Pistol Annies – Lemon Drop
Luckily this song by Miranda Lambert’s hellcat throwback trio, Pistol Annies sounds amazing and the lyrics are amazing too – “I got thrift store curtains in the windows of my home. I’m payin’ for a house that the landlord owns. Bought a TV on a credit card and it’ll take me ten years to pay if off”. You don’t get that from Years And Years! Angaleena Presley wrote it, and I’m having to use it as a one-song-fits-all choice for all the incredible country songs being written and sung by women in country music right now – for Brandy Clark and Miranda Lambert and Kacey Musgraves and Carrie Underwood and Ashley Monroe and so many other women. Their songs make more sense to me than anything being put out by men right now and I think it’s a really exciting time for country music because of them. A lot of the male country artists seem to have got stuck in their own stereotypes. Not us though. Obviously.
Garth Brooks – Friends In Low Places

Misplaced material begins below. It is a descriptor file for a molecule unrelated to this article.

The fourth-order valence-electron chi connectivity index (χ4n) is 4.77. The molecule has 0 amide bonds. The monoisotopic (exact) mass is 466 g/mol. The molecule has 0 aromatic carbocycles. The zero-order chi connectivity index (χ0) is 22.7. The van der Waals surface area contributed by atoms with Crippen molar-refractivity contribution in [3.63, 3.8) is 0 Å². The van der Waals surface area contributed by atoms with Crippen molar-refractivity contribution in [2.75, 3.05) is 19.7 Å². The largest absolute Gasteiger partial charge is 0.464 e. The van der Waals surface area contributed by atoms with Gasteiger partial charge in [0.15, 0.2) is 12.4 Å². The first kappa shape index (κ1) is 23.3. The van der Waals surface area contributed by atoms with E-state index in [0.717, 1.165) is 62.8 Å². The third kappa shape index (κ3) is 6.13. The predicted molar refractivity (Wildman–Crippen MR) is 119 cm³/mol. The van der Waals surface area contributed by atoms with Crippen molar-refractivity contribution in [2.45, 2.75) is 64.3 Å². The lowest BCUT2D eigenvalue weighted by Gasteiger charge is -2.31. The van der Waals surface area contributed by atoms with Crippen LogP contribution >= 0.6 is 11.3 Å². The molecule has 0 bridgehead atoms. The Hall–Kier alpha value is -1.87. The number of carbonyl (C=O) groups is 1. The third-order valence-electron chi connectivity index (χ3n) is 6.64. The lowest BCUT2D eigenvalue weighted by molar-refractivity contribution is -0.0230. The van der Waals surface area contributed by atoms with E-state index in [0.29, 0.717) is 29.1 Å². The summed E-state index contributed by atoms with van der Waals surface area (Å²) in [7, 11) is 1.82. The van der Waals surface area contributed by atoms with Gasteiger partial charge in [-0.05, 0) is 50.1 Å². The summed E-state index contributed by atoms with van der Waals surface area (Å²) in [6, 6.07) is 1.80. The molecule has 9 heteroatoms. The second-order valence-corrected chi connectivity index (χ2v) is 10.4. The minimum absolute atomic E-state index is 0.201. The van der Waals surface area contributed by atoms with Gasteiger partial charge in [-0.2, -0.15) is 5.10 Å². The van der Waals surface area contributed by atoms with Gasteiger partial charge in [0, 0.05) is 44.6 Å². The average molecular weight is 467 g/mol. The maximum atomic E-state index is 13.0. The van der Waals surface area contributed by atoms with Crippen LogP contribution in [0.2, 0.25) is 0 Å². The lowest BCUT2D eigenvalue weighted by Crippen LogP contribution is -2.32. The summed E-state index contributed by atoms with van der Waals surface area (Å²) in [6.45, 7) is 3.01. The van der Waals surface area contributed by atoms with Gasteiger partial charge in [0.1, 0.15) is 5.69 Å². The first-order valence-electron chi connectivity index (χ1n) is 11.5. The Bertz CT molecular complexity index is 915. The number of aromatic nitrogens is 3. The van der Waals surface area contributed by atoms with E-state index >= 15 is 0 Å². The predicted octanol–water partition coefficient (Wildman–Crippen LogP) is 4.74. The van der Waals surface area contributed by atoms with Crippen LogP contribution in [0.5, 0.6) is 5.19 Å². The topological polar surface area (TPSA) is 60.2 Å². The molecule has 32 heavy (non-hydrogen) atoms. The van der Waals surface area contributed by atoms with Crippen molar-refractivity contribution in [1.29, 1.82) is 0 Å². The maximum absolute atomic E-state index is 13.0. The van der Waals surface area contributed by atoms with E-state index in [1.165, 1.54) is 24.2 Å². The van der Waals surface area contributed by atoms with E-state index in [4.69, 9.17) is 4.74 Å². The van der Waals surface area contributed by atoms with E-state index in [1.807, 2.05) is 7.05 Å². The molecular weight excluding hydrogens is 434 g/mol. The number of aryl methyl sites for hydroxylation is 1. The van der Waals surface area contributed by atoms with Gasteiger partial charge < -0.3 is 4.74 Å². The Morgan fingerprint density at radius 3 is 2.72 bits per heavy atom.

Friends In Low Places is the greatest country song ever written and I’ll argue until the early hours of the morning with anyone who thinks otherwise. Often just myself. It’s got it all – social class, ex-lovers, heartbreak, alcohol and cowboy boots. I smile every time he sings the line about seeing “the fear in his eyes” as he takes a glass of champagne. The story behind the writing and recording of the song is country folklore. Dewayne Blackwell and Earl Bud Lee wrote it on napkins at a party in Nashville, and they only asked Garth Brooks to sing a demo version of it so they could try to get it placed, after they met him working as a shoe salesman in Nashville. By the time he actually came to record the demo, Brooks had been signed to Capitol, but it was too late to be included on his eponymous debut album. It didn’t end up appearing until a year or so later on his follow up, No Fences. At any time on any day along the Broadway in Nashville there’ll almost certainly be someone in a bar somewhere singing Friends In Low Places, and there’ll be no more perfect place to hear it being sung. It only reached number 36 on the UK singles charts. I give up.